Hyundai continues its efforts to keep hydrogen fuel cell vehicles in the broader discussion of zero-emission vehicle technologies of the future. For its latest feat, it used a Nexo SUV to break the world record for longest distance traveled in a hydrogen-powered vehicle on a single tank, logging some 484 miles across France and shattering the vehicle’s own projected range.
Hyundai tapped Bertrand Piccard, a Swiss-born aeronaut, balloonist and environmentalist best known as the founder of Solar Impulse, the first round-the-world solar-powered flight, to helm the Nexo. He set out from a hydrogen fueling station in Sarreguemines, France on Nov. 25 and arrived the next day at the Musee de l’Air et de l’space in Le Bourget with a little more than 30 miles of range remaining.
Joining Piccard, who also notched the first nonstop balloon circumnavigation of the globe without fuel in 1999 aboard the carbon-composite Breitling Orbiter 3, were a number of local and federal elected officials and royalty, including the Grand Duke Henri of Luxembourg and H.S.H. Prince Albert II of Monaco. The point of the whole thing was to promote hydrogen as a viable clean-energy solution for the future.
“With this adventure, we have proven that with clean technologies, we no longer need revolutionary experimental prototypes to break records,” Piccard said. “Everyone can now do it with standard zero-emission vehicles. A new era in performance is beginning, for the benefit of environmental protection.”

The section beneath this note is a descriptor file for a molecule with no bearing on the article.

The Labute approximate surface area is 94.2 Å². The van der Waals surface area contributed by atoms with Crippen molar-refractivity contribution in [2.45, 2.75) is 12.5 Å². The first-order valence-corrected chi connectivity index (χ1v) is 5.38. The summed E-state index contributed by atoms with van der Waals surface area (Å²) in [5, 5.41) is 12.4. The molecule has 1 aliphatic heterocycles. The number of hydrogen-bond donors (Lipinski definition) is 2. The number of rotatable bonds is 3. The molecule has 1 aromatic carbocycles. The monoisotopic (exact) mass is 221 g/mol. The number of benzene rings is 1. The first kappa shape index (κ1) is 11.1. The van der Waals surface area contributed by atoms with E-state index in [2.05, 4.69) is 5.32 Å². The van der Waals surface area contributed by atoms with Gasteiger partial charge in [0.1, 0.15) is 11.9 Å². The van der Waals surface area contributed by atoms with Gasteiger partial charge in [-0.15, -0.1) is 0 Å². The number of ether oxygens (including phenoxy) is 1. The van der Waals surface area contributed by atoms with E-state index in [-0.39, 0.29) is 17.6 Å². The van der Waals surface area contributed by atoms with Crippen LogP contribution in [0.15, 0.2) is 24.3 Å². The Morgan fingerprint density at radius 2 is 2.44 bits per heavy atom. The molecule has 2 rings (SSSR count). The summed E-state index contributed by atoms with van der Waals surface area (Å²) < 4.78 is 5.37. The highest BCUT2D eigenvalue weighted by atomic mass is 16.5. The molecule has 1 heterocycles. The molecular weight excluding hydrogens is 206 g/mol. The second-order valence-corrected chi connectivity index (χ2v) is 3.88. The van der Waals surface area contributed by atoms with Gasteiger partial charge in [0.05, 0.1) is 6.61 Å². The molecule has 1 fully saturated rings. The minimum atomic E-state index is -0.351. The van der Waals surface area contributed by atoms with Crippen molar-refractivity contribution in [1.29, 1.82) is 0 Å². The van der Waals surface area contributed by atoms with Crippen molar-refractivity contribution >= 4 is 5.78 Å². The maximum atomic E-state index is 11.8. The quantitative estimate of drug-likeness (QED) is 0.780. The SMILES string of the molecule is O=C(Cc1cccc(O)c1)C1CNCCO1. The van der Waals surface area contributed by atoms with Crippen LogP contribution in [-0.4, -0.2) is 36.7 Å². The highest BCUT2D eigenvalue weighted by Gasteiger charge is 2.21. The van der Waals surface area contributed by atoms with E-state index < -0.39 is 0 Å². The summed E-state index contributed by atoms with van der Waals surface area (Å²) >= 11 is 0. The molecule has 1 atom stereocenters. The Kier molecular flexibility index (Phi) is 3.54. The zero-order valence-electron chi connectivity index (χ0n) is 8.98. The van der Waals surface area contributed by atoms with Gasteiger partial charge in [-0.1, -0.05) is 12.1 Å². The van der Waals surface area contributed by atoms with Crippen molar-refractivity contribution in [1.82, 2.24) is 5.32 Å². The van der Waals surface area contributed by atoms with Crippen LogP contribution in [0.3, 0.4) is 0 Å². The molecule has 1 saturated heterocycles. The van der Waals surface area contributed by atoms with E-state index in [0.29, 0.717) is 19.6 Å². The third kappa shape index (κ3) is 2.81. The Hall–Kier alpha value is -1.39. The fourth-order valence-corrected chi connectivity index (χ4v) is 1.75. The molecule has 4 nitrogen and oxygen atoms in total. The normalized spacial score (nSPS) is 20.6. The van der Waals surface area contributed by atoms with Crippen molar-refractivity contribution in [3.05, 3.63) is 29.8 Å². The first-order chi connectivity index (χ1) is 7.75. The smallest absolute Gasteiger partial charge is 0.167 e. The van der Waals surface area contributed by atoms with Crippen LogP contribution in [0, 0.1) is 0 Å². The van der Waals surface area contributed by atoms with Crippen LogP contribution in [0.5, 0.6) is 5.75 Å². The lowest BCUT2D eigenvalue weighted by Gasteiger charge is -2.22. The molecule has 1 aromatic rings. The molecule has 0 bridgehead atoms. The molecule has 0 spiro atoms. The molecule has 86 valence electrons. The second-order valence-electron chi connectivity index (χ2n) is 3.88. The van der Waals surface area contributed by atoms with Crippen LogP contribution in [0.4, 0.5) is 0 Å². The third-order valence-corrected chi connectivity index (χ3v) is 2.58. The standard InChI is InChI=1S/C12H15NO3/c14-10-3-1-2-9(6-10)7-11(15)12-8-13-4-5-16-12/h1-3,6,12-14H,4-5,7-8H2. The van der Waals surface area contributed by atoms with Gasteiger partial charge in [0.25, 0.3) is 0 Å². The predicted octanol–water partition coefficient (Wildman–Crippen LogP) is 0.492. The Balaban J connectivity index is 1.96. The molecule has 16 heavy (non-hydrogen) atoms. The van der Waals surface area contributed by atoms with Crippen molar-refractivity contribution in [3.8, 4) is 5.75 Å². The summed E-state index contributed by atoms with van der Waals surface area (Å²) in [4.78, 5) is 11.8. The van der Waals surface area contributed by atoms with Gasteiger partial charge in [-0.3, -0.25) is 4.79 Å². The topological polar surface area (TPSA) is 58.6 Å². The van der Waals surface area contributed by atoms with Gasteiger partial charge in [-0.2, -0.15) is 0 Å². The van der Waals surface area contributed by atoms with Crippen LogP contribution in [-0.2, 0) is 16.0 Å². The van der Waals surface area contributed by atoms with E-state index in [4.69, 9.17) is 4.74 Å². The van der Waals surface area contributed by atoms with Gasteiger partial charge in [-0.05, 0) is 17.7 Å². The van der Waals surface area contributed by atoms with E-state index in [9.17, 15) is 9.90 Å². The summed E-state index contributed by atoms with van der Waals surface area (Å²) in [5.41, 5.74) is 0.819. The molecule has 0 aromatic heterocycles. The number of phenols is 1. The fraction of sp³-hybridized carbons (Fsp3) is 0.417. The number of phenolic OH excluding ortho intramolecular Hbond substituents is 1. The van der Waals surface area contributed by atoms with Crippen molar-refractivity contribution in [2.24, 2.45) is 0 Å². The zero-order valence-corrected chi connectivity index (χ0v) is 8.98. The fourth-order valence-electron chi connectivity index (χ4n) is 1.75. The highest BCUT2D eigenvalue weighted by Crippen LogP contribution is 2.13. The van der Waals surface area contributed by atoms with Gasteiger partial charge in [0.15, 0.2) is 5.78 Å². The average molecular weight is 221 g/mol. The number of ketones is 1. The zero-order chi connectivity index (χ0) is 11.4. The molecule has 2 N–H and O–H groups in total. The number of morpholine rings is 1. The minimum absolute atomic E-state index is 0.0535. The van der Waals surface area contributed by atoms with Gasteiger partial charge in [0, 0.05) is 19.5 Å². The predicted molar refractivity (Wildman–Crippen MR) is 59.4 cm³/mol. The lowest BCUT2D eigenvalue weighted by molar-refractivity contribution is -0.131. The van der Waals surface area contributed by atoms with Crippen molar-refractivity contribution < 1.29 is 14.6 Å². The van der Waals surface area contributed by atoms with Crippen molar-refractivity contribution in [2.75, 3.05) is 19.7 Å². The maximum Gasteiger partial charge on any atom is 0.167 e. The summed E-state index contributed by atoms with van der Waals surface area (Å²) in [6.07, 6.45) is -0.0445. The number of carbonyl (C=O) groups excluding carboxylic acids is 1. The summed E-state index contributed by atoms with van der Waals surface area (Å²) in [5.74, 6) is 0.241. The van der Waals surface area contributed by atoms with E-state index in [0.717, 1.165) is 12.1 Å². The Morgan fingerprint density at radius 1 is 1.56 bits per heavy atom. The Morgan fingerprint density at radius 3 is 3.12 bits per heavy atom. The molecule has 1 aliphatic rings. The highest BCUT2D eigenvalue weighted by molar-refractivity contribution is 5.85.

The feat follows Hyundai’s nomination of the Nexo to undergo full crash testing earlier this year by the Insurance Institute for Highway Safety. It became the first hydrogen fuel cell vehicle evaluated by IIHS, and it aced the crash testing, earning a Top Safety Pick+ award in the process.
Using its advanced air purification system that filters out very fine dust, Hyundai said the Nexo purified the same volume of air breathed by 23 adults each day during the trip. Doing the same trip in a combustion vehicle would have emitted around 245 pounds of CO2, the automaker said.
Hyundai says it wants to avoid taking “any dogmatic position on alternative energies” but sees hydrogen as one solution for sustainable mobility. Back in 2012, Hyundai claimed the mantle of first production hydrogen fuel-cell vehicle to be made available via lease with the ix35 Fuel Cell crossover. It recently revealed its retro-inspired HDC-6 Neptune, a fuel cell-powered semi-truck concept, in a hint of its plans for commercial fuel-cell fleets.
Built on its own dedicated platform, the Nexo went on sale as a 2019 model and replacement for the Tucson Fuel Cell. Like other fuel-cell vehicles, it’s offered only in Southern California and the Bay Area, due largely to limited fueling infrastructure in other states. The Nexo has previously touted an estimated range of 380 miles in the Blue model trim, with 161 horsepower and 291 pound-feet of torque. Check out our First Drive review of the Nexo here.